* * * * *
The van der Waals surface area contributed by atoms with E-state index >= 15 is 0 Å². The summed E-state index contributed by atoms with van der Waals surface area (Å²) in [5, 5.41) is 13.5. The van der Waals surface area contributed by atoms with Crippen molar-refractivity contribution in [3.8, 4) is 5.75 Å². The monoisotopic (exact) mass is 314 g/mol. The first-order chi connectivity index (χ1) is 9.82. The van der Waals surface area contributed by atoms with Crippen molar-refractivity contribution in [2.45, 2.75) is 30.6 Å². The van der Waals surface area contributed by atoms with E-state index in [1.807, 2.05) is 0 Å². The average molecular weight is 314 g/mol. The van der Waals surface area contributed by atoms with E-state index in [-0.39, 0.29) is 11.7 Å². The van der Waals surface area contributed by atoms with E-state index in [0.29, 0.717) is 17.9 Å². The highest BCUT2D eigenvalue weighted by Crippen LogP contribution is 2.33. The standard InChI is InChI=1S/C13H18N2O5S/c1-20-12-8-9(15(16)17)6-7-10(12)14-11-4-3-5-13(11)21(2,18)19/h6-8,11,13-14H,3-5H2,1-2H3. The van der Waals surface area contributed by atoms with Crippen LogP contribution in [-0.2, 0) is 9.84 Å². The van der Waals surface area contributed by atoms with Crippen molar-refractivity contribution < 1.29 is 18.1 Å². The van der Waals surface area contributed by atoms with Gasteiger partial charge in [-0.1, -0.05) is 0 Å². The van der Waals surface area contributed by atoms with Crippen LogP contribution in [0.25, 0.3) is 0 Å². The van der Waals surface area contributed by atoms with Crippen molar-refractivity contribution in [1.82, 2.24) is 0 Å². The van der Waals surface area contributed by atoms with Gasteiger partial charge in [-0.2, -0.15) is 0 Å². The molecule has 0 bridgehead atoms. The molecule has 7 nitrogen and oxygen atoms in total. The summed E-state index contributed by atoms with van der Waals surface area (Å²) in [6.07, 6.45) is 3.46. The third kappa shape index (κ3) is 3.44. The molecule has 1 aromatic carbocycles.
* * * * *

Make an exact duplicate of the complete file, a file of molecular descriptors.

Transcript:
The van der Waals surface area contributed by atoms with E-state index >= 15 is 0 Å². The summed E-state index contributed by atoms with van der Waals surface area (Å²) in [5, 5.41) is 13.5. The van der Waals surface area contributed by atoms with Crippen molar-refractivity contribution in [3.8, 4) is 5.75 Å². The monoisotopic (exact) mass is 314 g/mol. The first-order chi connectivity index (χ1) is 9.82. The van der Waals surface area contributed by atoms with Crippen molar-refractivity contribution in [2.45, 2.75) is 30.6 Å². The van der Waals surface area contributed by atoms with E-state index in [1.807, 2.05) is 0 Å². The average molecular weight is 314 g/mol. The van der Waals surface area contributed by atoms with E-state index in [-0.39, 0.29) is 11.7 Å². The van der Waals surface area contributed by atoms with E-state index in [0.29, 0.717) is 17.9 Å². The highest BCUT2D eigenvalue weighted by Crippen LogP contribution is 2.33. The standard InChI is InChI=1S/C13H18N2O5S/c1-20-12-8-9(15(16)17)6-7-10(12)14-11-4-3-5-13(11)21(2,18)19/h6-8,11,13-14H,3-5H2,1-2H3. The van der Waals surface area contributed by atoms with Crippen LogP contribution in [-0.2, 0) is 9.84 Å². The van der Waals surface area contributed by atoms with Crippen molar-refractivity contribution < 1.29 is 18.1 Å². The van der Waals surface area contributed by atoms with Gasteiger partial charge in [-0.1, -0.05) is 0 Å². The van der Waals surface area contributed by atoms with Crippen LogP contribution in [0.25, 0.3) is 0 Å². The van der Waals surface area contributed by atoms with Crippen molar-refractivity contribution in [1.82, 2.24) is 0 Å². The van der Waals surface area contributed by atoms with Gasteiger partial charge in [-0.2, -0.15) is 0 Å². The molecule has 0 bridgehead atoms. The molecule has 7 nitrogen and oxygen atoms in total. The summed E-state index contributed by atoms with van der Waals surface area (Å²) in [6.07, 6.45) is 3.46. The third kappa shape index (κ3) is 3.44. The molecule has 1 aromatic carbocycles.